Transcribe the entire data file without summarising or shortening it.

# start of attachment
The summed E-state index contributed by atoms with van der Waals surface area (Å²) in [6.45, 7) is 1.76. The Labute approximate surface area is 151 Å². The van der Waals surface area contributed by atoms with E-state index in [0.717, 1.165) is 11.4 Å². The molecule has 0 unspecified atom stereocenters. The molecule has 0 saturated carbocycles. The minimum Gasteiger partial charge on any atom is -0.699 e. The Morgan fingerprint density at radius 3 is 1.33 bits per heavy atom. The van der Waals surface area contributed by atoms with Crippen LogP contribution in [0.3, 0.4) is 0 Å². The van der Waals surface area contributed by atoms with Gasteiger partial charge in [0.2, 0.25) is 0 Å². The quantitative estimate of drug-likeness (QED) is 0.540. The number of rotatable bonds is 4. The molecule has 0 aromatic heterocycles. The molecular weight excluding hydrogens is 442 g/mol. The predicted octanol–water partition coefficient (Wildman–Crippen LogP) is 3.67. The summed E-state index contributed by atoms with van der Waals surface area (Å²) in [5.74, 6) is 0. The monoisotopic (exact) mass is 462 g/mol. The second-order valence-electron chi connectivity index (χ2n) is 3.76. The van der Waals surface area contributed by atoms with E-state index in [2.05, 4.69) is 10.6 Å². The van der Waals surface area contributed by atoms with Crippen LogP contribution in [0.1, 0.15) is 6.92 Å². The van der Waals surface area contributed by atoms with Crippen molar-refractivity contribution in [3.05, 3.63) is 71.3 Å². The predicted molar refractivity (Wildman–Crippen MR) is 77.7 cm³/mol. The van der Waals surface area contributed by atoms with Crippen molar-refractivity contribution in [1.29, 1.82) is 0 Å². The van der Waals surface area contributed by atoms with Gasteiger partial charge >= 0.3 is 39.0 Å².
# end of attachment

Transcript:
The summed E-state index contributed by atoms with van der Waals surface area (Å²) in [6.45, 7) is 1.76. The Labute approximate surface area is 151 Å². The van der Waals surface area contributed by atoms with E-state index in [0.717, 1.165) is 11.4 Å². The molecule has 0 unspecified atom stereocenters. The molecule has 0 saturated carbocycles. The minimum Gasteiger partial charge on any atom is -0.699 e. The Morgan fingerprint density at radius 3 is 1.33 bits per heavy atom. The van der Waals surface area contributed by atoms with Crippen LogP contribution in [0.3, 0.4) is 0 Å². The van der Waals surface area contributed by atoms with Gasteiger partial charge in [0.2, 0.25) is 0 Å². The quantitative estimate of drug-likeness (QED) is 0.540. The number of rotatable bonds is 4. The molecule has 0 aromatic heterocycles. The molecular weight excluding hydrogens is 442 g/mol. The predicted octanol–water partition coefficient (Wildman–Crippen LogP) is 3.67. The summed E-state index contributed by atoms with van der Waals surface area (Å²) in [5.74, 6) is 0. The monoisotopic (exact) mass is 462 g/mol. The second-order valence-electron chi connectivity index (χ2n) is 3.76. The van der Waals surface area contributed by atoms with E-state index in [2.05, 4.69) is 10.6 Å². The van der Waals surface area contributed by atoms with Crippen LogP contribution in [0.1, 0.15) is 6.92 Å². The van der Waals surface area contributed by atoms with Crippen molar-refractivity contribution in [3.05, 3.63) is 71.3 Å². The predicted molar refractivity (Wildman–Crippen MR) is 77.7 cm³/mol. The van der Waals surface area contributed by atoms with Crippen molar-refractivity contribution in [1.29, 1.82) is 0 Å². The van der Waals surface area contributed by atoms with Gasteiger partial charge >= 0.3 is 39.0 Å².